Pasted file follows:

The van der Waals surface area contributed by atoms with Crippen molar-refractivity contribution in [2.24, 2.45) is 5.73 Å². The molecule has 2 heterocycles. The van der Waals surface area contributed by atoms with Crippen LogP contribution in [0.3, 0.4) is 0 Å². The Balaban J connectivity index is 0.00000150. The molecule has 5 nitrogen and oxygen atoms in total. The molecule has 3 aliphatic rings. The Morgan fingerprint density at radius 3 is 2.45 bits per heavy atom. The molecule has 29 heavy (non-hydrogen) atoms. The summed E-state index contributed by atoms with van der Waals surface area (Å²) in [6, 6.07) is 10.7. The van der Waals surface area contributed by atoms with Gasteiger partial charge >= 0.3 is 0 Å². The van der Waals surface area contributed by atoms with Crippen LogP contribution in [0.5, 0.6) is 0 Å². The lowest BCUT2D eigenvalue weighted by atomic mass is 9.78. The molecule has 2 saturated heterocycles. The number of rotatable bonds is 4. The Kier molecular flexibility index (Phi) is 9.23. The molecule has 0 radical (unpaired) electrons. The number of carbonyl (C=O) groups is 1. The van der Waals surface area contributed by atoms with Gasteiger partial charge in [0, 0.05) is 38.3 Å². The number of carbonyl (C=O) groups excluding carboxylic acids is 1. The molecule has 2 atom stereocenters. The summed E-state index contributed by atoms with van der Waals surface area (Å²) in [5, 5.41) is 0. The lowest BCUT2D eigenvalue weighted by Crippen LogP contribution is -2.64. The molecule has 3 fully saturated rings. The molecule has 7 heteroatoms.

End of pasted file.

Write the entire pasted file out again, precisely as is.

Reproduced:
The van der Waals surface area contributed by atoms with Crippen molar-refractivity contribution in [2.24, 2.45) is 5.73 Å². The molecule has 2 heterocycles. The van der Waals surface area contributed by atoms with Crippen LogP contribution in [0.3, 0.4) is 0 Å². The Balaban J connectivity index is 0.00000150. The molecule has 5 nitrogen and oxygen atoms in total. The molecule has 3 aliphatic rings. The Morgan fingerprint density at radius 3 is 2.45 bits per heavy atom. The molecule has 29 heavy (non-hydrogen) atoms. The summed E-state index contributed by atoms with van der Waals surface area (Å²) in [6, 6.07) is 10.7. The van der Waals surface area contributed by atoms with Gasteiger partial charge >= 0.3 is 0 Å². The van der Waals surface area contributed by atoms with Crippen LogP contribution in [0.5, 0.6) is 0 Å². The lowest BCUT2D eigenvalue weighted by atomic mass is 9.78. The molecule has 2 saturated heterocycles. The number of rotatable bonds is 4. The Kier molecular flexibility index (Phi) is 9.23. The molecule has 0 radical (unpaired) electrons. The number of carbonyl (C=O) groups is 1. The van der Waals surface area contributed by atoms with Gasteiger partial charge in [0, 0.05) is 38.3 Å². The number of carbonyl (C=O) groups excluding carboxylic acids is 1. The molecule has 2 atom stereocenters. The summed E-state index contributed by atoms with van der Waals surface area (Å²) in [5, 5.41) is 0. The lowest BCUT2D eigenvalue weighted by Crippen LogP contribution is -2.64. The molecule has 3 fully saturated rings. The molecule has 7 heteroatoms.